2 This doctrine started from a dictum in Boydell v. Drummond, 11 East, * 142. It was finally settled and usnot at all clear. It has sometimes been said that the words of the statute include only agreements not to be performed on either side within a year.3 If this is true, then, even though the contract is wholly executory on both sides an action would he for breach of the promise, which was performable within the year.4 This subjects the maker of that promise, however, to no hardship for if he performs whether voluntarily or under legal compulsion, he would be allowed to enforce the counter promise when its performance was due; and if he is merely held liable in damages for failing to perform, the value of the future counter performance will be taken into accgunt. It may be doubted, however, whether the statute should not generally be held applicable to such contracts. But the time when performance on one side or the other may . due has not been the only definition suggested for the limits of the statute considered in this section. Eminent judges has estated that the statute is inapplicable if the promise on one side has been fully executed.5 If this is the correct view, it is inornatetablished by Donellan v. Read, 3 B. & Add. 899; Cherry p. Homing, 4 Exch. 631, and has been followed or recognised in Smith v. Neale, 2 C. B. (N. S.) 67; Miles v. New Zealand Alfred Est. Co., 32 Ch. Div. 266, 296; Reeve v. Jennings,  2 K. B. 522. 3Cherry v. Heming, 4 Exch. 631, 635, per Parke, B.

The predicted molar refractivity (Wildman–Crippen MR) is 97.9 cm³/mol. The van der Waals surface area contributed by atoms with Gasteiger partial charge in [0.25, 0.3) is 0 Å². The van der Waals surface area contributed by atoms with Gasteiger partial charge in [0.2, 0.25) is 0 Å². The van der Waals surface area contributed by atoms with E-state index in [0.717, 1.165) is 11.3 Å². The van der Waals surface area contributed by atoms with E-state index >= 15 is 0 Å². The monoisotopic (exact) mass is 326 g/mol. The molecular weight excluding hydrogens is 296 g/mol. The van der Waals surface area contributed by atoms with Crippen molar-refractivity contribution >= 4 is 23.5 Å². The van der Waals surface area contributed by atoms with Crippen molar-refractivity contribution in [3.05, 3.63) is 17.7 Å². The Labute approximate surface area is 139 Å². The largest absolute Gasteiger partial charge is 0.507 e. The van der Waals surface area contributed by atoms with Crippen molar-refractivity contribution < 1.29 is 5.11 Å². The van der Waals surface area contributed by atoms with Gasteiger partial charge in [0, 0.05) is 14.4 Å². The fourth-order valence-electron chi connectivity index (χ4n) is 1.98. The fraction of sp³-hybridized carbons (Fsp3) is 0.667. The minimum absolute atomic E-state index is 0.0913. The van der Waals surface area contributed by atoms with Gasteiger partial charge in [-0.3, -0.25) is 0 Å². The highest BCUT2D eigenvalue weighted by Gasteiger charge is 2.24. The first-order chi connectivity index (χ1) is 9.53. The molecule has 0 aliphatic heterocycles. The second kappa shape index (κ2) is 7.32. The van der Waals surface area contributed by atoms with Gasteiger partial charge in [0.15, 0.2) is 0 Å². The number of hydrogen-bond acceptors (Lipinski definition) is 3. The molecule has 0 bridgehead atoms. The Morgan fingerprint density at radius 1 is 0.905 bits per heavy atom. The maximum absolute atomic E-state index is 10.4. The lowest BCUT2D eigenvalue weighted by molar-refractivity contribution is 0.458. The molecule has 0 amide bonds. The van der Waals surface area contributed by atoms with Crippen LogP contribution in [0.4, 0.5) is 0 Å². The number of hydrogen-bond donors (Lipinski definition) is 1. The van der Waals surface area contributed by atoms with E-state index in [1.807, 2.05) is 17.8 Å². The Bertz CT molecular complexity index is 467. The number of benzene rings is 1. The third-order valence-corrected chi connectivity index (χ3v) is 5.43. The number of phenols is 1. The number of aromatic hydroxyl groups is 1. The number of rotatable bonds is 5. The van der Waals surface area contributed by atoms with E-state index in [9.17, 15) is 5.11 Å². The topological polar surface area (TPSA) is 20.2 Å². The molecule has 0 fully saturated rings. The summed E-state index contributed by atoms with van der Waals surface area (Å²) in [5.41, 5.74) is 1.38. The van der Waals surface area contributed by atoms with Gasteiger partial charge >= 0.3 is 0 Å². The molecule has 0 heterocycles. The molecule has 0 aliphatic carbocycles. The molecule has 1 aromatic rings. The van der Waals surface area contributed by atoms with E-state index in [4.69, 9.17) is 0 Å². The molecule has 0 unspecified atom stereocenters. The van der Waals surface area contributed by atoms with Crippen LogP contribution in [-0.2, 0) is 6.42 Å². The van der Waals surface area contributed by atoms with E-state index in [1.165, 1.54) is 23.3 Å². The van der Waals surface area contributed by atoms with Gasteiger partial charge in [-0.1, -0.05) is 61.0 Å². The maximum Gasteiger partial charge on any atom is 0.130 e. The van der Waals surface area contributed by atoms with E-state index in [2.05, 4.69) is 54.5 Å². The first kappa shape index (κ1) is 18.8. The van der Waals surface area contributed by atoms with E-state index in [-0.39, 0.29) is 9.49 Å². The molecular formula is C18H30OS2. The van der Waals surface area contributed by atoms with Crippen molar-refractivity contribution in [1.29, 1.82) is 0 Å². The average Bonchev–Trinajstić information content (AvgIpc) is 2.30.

So Leake, Contracts (4th ed.), page 170, says that - "contracts which may be performed within the year on one aide only, though they cannot be performed within the year on the other side, are not within the statute."